In an attempt to clarify this issue, they defined techniques that cause small damage as “microdestructive.” In comparison, they define nondestructive techniques as “methods that do not consume the sample during the analysis.” For example, IR reflectance spectroscopy would generally be considered a nondestructive technique, whereas LIBS, which relies on laser ablation, would be microdestructive. Raman spectroscopy can fall into either category, depending on the excitation laser wavelength and intensity.

It’s important to point out that, while art and archaeology are often lumped together as a single field, there are differences between the two that affect their tolerance for damage, which in turn dictates the viability of a particular spectroscopic technique. In an interview with Karen Trentelman, Senior Scientist at the Getty Conservation Institute (Los Angeles, CA), she explained that archaeologists are often primarily looking to collect data from a sample to answer a sociological question. Once placed in a museum, the object itself is what is of most importance, not the information in which it contains, therefore “preserving originality” becomes the primary motivation for how they work. The extremely low damage tolerance in art is why microdestructive techniques like LIBS are rarely used in art, but used heavily in archaeology.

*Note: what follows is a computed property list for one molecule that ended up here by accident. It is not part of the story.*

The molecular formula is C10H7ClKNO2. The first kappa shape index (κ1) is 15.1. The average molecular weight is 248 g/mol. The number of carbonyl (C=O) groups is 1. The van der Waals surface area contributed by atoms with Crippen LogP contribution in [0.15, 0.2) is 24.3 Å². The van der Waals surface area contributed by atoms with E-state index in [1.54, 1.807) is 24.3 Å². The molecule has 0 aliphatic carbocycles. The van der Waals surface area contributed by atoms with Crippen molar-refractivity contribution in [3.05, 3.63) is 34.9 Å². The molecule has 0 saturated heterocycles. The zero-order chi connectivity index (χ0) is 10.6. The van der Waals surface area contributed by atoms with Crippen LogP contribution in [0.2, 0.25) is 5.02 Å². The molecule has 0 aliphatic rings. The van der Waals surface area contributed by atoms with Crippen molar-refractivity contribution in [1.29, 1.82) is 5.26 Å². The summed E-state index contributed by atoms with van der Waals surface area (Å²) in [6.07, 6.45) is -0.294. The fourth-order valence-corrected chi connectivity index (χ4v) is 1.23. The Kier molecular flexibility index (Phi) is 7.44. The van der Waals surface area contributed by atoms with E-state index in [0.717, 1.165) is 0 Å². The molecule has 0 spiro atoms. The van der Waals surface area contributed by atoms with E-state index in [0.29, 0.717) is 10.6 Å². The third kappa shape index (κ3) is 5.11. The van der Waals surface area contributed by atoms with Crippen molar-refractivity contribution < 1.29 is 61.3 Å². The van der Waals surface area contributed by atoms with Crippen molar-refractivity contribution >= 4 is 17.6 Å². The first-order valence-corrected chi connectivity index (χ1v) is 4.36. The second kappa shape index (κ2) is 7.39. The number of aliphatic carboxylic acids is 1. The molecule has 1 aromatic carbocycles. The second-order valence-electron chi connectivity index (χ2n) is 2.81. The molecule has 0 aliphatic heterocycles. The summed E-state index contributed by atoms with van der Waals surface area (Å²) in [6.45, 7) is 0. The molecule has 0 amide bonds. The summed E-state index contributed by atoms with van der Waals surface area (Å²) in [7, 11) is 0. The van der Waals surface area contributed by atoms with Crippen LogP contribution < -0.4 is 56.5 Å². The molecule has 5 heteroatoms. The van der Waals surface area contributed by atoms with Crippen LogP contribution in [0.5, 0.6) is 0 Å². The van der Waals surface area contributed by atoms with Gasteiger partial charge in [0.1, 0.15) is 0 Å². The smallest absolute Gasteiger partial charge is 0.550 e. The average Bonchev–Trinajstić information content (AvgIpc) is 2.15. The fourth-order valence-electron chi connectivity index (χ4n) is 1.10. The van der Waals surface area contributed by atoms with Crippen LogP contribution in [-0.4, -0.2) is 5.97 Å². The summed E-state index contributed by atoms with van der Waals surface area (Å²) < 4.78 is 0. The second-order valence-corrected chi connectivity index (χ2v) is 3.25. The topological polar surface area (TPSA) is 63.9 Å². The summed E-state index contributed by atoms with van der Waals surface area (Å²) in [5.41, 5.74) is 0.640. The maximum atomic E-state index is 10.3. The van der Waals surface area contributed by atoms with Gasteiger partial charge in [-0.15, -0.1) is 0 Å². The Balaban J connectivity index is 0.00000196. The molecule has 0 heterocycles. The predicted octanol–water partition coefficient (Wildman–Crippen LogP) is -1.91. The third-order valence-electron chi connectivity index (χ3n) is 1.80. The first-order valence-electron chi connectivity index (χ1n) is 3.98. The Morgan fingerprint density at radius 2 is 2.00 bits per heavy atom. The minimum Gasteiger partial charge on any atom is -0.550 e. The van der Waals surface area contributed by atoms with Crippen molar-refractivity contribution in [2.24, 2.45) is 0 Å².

Seeing beneath the surface

In addition to analyzing the surface of an object, spectroscopic techniques allow researchers to look under the surface. One of the most stunning examples is Rembrandt’s “An Old Man in Military Costume” (see Fig. 2a). The team at the Getty Conservation Institute, in collaboration with the University of Antwerp (Belgium) and the Delft University of Technology (Netherlands), initially analyzed the painting using mapping-XRF (MA-XRF) to determine the basic structure of the underimage.4

Recently, they teamed up with John Delaney at the National Gallery of Art (Washington, DC) to collect hyperspectral IR reflectance images, using a modified near-infrared (near-IR) imaging spectrometer from Surface Optics (San Diego, CA) with a spectral range from 900 to 1700 nm (see Fig. 2b).5 By combining the MA-XRF and hyperspectral image, they improved the contrast of the underdrawing and detected additional sets of eyes (not shown in Fig. 2), indicating that Rembrandt made multiple attempts before presumably giving up and starting over.